It's difficult to say, simply because we're not through Q1 yet. But us -- one of the things that we did looking at the new level of distribution is use very conservative assumptions. We are within those assumptions today. And if we -- and if the performances of the various vessels within these assumptions remain within the parameters, I don't think that we will go below 1. Saying that, of course, as I said, avoiding any mishaps, off-hires and so on and so forth, then we would expect to be close to above just around the 1 mark.

Jonathan Chappell -- Evercore ISI -- Analyst

Okay. I'll stick to my two. And I appreciate it, Brian. Thank you.

Operator

Thank you. The next question comes from the line of Michael Webber from Wells Fargo.

Michael Webber -- Wells Fargo Securities -- Analyst

Hey. Good morning, Brian. How you doing?

Brian Tienzo -- Chief Executive Officer and Chief Financial Officer

Hi, Mike.

Michael Webber -- Wells Fargo Securities -- Analyst

Hey. So, just to start off with a kind of high-level question around kind of the Golar universe and I kind of got at this in the Golar call, but it's a question for you as well. There -- it looks like some big pieces are set to move around, in terms of the carrier spend in Golar Power. I'm just curious.

It kind of begs the question of GML's position within that structure as this is kind of currently constituted. And I know that sounds a bit like a loaded question. But just in terms of what we're seeing there, including the writedown at the parent, how should we interpret that as it pertains to the next year or two for Golar Partners as is currently positioned within the Golar structure?

Brian Tienzo -- Chief Executive Officer and Chief Financial Officer

Look, I think, clearly, the Golar parent is looking at the various business franchises that it has and trying to find ways to make sure that the valuation of those business franchises are properly reflected in share price. I mean, that's pretty obvious. As far as GMLP's involvement in that, I think, to the extent that it is decided that there is a spin-off of the vessels of the ship, I'm not entirely sort of worried too much about that simply because I think if the currency is there, we've shown that there is already a growing and compelling growth opportunity for the partnership.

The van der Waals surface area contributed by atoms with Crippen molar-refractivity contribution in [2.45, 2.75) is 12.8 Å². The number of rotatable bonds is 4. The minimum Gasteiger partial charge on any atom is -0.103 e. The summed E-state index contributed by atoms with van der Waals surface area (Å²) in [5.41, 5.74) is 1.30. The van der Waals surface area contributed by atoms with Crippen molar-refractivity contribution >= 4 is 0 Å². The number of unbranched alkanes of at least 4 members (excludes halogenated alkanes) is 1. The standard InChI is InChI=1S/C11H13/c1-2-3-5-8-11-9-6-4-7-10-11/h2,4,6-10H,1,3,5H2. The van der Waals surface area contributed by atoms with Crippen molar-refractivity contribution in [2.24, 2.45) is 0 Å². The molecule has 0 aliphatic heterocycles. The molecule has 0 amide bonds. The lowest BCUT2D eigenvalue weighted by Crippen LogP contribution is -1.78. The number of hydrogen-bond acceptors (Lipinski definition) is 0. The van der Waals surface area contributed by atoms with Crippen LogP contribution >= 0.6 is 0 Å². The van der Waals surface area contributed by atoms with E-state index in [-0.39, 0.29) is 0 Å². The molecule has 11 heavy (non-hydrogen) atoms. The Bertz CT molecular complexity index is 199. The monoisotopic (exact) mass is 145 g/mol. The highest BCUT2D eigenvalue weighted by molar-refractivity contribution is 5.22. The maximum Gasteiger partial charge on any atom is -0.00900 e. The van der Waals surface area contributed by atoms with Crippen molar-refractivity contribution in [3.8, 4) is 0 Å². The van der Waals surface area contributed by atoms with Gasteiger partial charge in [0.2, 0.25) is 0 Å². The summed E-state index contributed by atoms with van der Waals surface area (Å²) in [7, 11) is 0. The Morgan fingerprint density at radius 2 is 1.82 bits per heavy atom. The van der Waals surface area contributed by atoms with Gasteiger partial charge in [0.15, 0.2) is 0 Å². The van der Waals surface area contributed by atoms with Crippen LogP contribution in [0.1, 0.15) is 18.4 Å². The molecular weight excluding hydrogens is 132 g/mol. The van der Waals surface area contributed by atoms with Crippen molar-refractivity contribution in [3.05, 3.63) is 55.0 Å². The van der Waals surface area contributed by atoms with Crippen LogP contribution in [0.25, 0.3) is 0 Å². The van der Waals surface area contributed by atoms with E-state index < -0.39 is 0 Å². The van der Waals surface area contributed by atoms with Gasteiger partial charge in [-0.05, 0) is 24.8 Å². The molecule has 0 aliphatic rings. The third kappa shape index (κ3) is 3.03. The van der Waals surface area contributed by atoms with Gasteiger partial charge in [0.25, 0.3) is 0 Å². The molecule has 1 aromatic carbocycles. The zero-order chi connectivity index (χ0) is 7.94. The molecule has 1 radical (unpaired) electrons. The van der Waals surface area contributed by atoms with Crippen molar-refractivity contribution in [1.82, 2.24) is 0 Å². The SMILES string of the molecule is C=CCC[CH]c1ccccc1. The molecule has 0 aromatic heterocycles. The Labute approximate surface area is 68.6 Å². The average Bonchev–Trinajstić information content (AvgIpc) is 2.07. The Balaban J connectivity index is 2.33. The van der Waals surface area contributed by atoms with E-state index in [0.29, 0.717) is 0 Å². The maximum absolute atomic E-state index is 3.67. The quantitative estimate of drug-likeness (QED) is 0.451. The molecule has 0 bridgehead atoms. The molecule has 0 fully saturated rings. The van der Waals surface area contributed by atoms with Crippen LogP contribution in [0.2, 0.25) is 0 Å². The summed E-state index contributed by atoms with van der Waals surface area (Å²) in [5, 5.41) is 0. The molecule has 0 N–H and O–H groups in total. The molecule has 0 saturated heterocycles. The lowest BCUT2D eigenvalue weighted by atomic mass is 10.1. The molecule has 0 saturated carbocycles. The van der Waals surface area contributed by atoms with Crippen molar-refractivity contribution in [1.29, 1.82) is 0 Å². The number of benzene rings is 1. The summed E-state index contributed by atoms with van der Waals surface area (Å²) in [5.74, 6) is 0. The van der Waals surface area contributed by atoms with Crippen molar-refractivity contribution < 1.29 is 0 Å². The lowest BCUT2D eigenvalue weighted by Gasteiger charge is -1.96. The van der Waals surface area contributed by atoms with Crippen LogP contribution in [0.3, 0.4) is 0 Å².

And those contracts in respect of Nanook and so on and so forth are actually better in my view, have been particularly as they are very long term in tenor. Of course, it's not lost on us. There are challenges there of the MLP -- on the MLP universe in general. But I think to the extent that we can get through and the hurdles that we see today, not just in Golar Partners but also the MLP universe, the currency comes back, I think there is a fantastic growth opportunity to be had.

Michael Webber -- Wells Fargo Securities -- Analyst

Okay. No, that's helpful. And I know that's kind of a tough question to answer today. And I appreciate you've taken a swing at it. The -- just to kind of piggyback on the earlier question on the Igloo, that's a particularly large chunk of cash flow. I know you've got the one-year extension and I believe was flat.